Peter Hogg 12 August 2014

One Public Estate

One Public Estate image

In this age of austerity, the One Public Estate pilot is one project that provides huge benefits to local economies. By encouraging councils and other local public services to aggregate and share buildings, running costs are cut and surplus property is sold, generating capital receipts.

So with the programme set to benefit local economies to the tune of £40m and create 5,500 jobs and 7,500 homes over the next five years, the announcement that another 20 councils have been selected to take part is welcome news for the public sector.

Following the success of the first wave, with councils estimated to have saved £21 million in running costs and £88m in capital receipts, we should all have high hopes for real progress in using assets efficiently and intelligently to deliver better outcomes to local citizens, particularly in terms of service improvements, housing and job creation.

The second wave of councils to take part are in a strong position, as the first wave is able to give the ‘new kids on the block’ some important cues on where they should focus their energies to accelerate transformation.

Our own experience leads us to five themes:

1. Rapidly underwriting the strategy of collaboration with workable governance: While collaboration is one of the main drivers to a successful One Public Estate, the collaboration needs an operating structure. This needs to: embrace all participant organisations; be based around clear, shared issues; define shared terms of reference; and should enable participants to make decisions and get things done.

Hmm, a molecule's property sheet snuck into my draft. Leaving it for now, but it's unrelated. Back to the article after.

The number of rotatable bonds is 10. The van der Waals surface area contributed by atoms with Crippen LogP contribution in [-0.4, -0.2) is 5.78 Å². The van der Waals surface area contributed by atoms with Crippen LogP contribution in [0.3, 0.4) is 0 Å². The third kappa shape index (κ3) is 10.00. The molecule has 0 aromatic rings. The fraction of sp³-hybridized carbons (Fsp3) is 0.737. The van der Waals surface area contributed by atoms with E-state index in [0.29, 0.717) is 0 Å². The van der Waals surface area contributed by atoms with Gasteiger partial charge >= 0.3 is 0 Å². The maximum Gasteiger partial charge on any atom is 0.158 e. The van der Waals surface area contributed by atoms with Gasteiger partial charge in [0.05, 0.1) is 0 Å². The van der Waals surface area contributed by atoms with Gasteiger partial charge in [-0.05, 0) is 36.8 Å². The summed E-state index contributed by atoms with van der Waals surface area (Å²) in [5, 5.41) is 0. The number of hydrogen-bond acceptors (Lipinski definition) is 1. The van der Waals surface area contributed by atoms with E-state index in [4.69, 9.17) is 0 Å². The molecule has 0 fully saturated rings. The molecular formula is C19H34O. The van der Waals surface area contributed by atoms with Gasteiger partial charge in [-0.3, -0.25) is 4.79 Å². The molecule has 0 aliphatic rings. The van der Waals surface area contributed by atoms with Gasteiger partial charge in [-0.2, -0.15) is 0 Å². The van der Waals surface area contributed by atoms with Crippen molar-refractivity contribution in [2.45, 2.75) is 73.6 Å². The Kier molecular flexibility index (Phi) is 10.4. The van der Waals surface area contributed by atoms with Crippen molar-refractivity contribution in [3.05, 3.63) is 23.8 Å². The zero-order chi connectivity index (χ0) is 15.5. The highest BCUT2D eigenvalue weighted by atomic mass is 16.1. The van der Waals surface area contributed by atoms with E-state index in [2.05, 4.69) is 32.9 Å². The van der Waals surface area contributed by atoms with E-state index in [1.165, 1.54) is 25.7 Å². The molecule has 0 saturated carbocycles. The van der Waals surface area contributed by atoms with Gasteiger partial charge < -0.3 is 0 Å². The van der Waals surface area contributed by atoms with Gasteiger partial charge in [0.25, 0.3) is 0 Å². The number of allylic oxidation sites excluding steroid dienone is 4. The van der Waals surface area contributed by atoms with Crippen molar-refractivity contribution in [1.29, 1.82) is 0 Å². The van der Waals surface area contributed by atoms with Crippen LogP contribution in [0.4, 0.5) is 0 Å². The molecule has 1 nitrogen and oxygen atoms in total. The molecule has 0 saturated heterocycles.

2. Creating a realistic programme of activity that will deliver the shared estate vision: Once the locality is clear on its vision, it can define its programme of activity by working back to identify the component parts that will deliver it. This requires the economic master plan to be a business case, a marketing plan, a physical blue-print and a delivery plan all wrapped into one.

3. Engaging the right private sector partners in the vision and plan: Successful first wave pilots engaged the private sector early and fully, recognising the range of skills, resources and outcomes needed. This requires trust and absolute clarity on what all parties want to achieve and how.

4. Focus on creating a ‘prospectus for investment’ to get moving: One Public Estate status does not mean that the pilot locations will no longer have to compete for resources and investment. Each pilot location must be able to set out a clear and compelling story to attract external interest in their aspirations and that story must stand up to detailed and expert scrutiny. Chief executives and leaders in pilots must be ready to 'sell' their proposals against global competition.

5. Understanding the network of complementary initiatives that can support the shared estate vision: It’s imperative that localities draw upon the network of complementary activity emanating from government. Often initiatives, while individually useful, are not promoted in the context of the totality of available support. Leaders of successful pilots will need to map the available support, assess what will be useful and connect to it. The centre will not do this for them.

Apply these five golden rules and the second wave of the One Public Estate pilot will make a real difference to local citizens and the economy in the 20 locations selected.

Peter Hogg is head of government & municipals at EC Harris, which worked in collaboration with the Government Property Unit to support Bristol & Hull City Council in structuring their wave one pilots.

The Brownfield Land Release Fund image

The Brownfield Land Release Fund

To what extent does this early initiative of the Department for Levelling Up, Housing and Communities deliver on the ‘levelling up’ agenda? Lawrence Turner reports.
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